6
\$\begingroup\$

I've updated my text-based terrain generator a lot. Even though I haven't worked on it all that much. I really just want to know, like usual, is there anything I can improve? How can I shorten the code? What can be made more efficient? Yada yada yada...

#!/usr/bin/env python
from random import choice
from os import system, name

class Tiles(object):
    tree = '\033[7;1;32m  \033[0m'
    land = '\033[7;32m  \033[0m'
    sand = '\033[7;1;33m  \033[0m'
    water = '\033[7;1;34m  \033[0m'

class Sizes(object):
    small = 10
    med1 = 20
    med2 = 30
    large = 40

sizes = (
    Sizes.small, Sizes.med1, Sizes.med2, Sizes.large)

tiles = (
    Tiles.land, Tiles.sand, Tiles.tree, Tiles.water)

def generate(world_size):
    system('cls' if name == 'nt' else 'clear')
       for _ in range(world_size):
            print(''.join(choice(tiles) for _ in range(world_size)))

if __name__ == "__main__":
    generate(choice(sizes))

Also, this is python 2.7 I just prefer to use print() over print.

\$\endgroup\$
5
\$\begingroup\$

Your terran is randomly generated, you may use a "transition" map like this:

transitions = {Tiles.land: [Tiles.sand] +
               [Tiles.tree] * 2 +
               [Tiles.land] * 5,
               Tiles.sand: [Tiles.water, Tiles.sand],
               Tiles.tree: [Tiles.tree, Tiles.land],
               Tiles.water: [Tiles.water] * 10
               }

It read "When you're near a land, you have a chance to peek sand, two to pick tree, and 5 to pick another land".

Then you may want to code something like this to pick a tile according to the neighbors:

def pick_tile_for(world, x, y):
    surrounding = []
    if x > 0:
        surrounding.append(world[x - 1][y])
    if y < len(world) - 1:
        surrounding.append(world[x][y + 1])
    if y > 0:             
        surrounding.append(world[x][y - 1])
    if x < len(world) - 1:
        surrounding.append(world[x + 1][y])
    surrounding = [tile for tile in surrounding if tile is not None]
    if len(surrounding) == 0:
        return None
    excluded = set(surrounding[0])
    for tile in surrounding:
        excluded = excluded - set(transitions[tile])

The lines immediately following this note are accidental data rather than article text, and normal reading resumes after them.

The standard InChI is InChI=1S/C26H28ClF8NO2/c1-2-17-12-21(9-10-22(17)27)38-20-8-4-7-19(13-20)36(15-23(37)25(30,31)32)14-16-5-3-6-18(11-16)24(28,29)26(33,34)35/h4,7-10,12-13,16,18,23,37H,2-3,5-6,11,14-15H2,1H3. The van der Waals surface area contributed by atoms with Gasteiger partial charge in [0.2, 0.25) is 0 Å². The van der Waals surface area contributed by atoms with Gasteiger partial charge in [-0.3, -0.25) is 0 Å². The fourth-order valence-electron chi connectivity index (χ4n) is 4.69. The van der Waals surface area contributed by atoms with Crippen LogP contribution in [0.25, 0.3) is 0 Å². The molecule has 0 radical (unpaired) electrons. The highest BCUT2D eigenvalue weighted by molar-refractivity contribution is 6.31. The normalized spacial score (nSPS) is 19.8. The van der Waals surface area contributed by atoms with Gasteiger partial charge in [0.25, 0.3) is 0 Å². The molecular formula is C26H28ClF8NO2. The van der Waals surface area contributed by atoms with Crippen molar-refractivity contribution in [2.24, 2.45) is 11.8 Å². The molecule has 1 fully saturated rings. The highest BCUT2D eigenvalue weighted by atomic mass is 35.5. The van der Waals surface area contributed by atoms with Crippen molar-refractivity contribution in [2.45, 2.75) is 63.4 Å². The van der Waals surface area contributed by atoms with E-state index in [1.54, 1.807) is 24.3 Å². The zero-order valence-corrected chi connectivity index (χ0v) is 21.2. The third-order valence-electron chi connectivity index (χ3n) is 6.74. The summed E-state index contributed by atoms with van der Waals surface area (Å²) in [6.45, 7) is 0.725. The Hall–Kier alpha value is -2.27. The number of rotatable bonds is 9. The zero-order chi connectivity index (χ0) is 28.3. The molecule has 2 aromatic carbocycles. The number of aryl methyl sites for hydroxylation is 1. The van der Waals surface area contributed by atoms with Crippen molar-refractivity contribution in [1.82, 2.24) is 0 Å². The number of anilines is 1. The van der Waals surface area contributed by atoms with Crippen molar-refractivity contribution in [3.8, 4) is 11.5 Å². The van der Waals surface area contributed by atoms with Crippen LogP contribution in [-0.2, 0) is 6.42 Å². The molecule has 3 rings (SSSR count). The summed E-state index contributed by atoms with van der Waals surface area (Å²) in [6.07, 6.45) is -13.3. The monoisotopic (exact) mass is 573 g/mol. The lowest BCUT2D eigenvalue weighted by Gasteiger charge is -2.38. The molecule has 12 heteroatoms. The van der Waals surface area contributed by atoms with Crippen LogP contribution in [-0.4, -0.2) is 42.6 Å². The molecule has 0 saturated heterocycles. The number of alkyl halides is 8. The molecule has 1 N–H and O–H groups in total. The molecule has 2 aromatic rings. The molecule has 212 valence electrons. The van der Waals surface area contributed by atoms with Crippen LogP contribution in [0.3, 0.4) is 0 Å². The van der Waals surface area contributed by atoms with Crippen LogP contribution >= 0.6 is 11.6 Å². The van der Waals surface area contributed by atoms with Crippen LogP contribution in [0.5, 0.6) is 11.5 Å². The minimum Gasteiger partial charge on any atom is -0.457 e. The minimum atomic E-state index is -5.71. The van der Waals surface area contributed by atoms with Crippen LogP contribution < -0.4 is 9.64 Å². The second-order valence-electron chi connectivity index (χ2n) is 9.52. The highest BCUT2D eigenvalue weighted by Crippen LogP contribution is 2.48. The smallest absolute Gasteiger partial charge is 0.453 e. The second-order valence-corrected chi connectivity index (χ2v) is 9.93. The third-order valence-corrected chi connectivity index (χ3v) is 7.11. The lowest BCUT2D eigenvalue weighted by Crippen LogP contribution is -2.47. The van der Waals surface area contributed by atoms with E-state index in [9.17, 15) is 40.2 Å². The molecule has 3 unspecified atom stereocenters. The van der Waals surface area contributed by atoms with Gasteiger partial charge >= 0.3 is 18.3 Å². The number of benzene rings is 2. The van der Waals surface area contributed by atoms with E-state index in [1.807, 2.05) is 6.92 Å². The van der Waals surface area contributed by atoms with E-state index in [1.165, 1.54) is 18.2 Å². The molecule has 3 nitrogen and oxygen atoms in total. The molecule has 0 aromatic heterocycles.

next = list(chain(*[[t for t in transitions[tile] if t not in excluded]
                        for tile in surrounding]))
    return choice(next)

Finally you may want to use this "not so random" tile picker:

def generate(world_size):
    system('cls' if name == 'nt' else 'clear')
    world = []
    for x in range(world_size):
        world.append([None for _ in range(world_size)])
    world[choice(range(world_size))][choice(range(world_size))] = Tiles.land
    for x in range(world_size):
        for y in range(world_size):
            if world[x][y] is None:
                world[x][y] = pick_tile_for(world, x, y)
    for x in range(world_size - 1, -1, -1):
        for y in range(world_size - 1, -1, -1):
            if world[x][y] is None:
                world[x][y] = pick_tile_for(world, x, y)
    for line in world:
        print ''.join(line)

Note that I'm iterating the world twice, one in reverse, because my "first land" is randomly placed, I do not start from a corner, the world is built around the first randomly placed land.

I think there may be a lot of better ways to do this, but it was fun to do. You also may try to read about "flood fill".

Ceveat: I'll never build rivers with this kind of algorithm.

example

\$\endgroup\$
  • \$\begingroup\$ Could I have an example of output? \$\endgroup\$ – Vladimir Putin Jul 13 '14 at 1:11
  • \$\begingroup\$ I get an error in line 30, it says, TypeError: 'NoneType' object is not iterable. \$\endgroup\$ – Vladimir Putin Jul 13 '14 at 1:35
  • 2
    \$\begingroup\$ @VladimirPutin I dropped the whole file here pastebin.com/9tVuZrUc we may have just missed something while copy/pasting, let me know. \$\endgroup\$ – Julien Palard Jul 13 '14 at 7:32
  • \$\begingroup\$ It works! I also noticed something interesting, the larger you make the map size, the more of a chance of getting an ocean with a small landmass was. Vice versa for smaller sizes. \$\endgroup\$ – Vladimir Putin Jul 13 '14 at 16:00
  • 2
    \$\begingroup\$ Play with probabilities in the transitions list, you may be able to get what you need. Also starting with more than one point of ground may yield interesting results. Also you may generate "endless" maps, just generating new columns or raws when needed, as the generation is based on neighbors, may be fun to test BUT with the current configuration, expanding ocean ONLY yield oceans ... \$\endgroup\$ – Julien Palard Jul 13 '14 at 18:36
3
\$\begingroup\$

You have two errors here:

def generate(world_size):
    system('cls' if name =  'nt' else 'clear')
       for _ in range(world_size):
            print(''.join(choice(tiles) for _ in range(world_size)))

An unexpected indent and = instead of == in the if condition.

Should have been:

def generate(world_size):
    system('cls' if name == 'nt' else 'clear')
    for _ in range(world_size):
        print(''.join(choice(tiles) for _ in range(world_size)))

Other than that, I recommend to follow PEP8, the pep8 command line tool can tell you your style violations, such as not using 2 blank lines before method and class declarations, yada yada. Also, why break the line of the sizes and tiles definitions?

\$\endgroup\$

Your Answer

By clicking “Post Your Answer”, you agree to our terms of service, privacy policy and cookie policy

Not the answer you're looking for? Browse other questions tagged or ask your own question.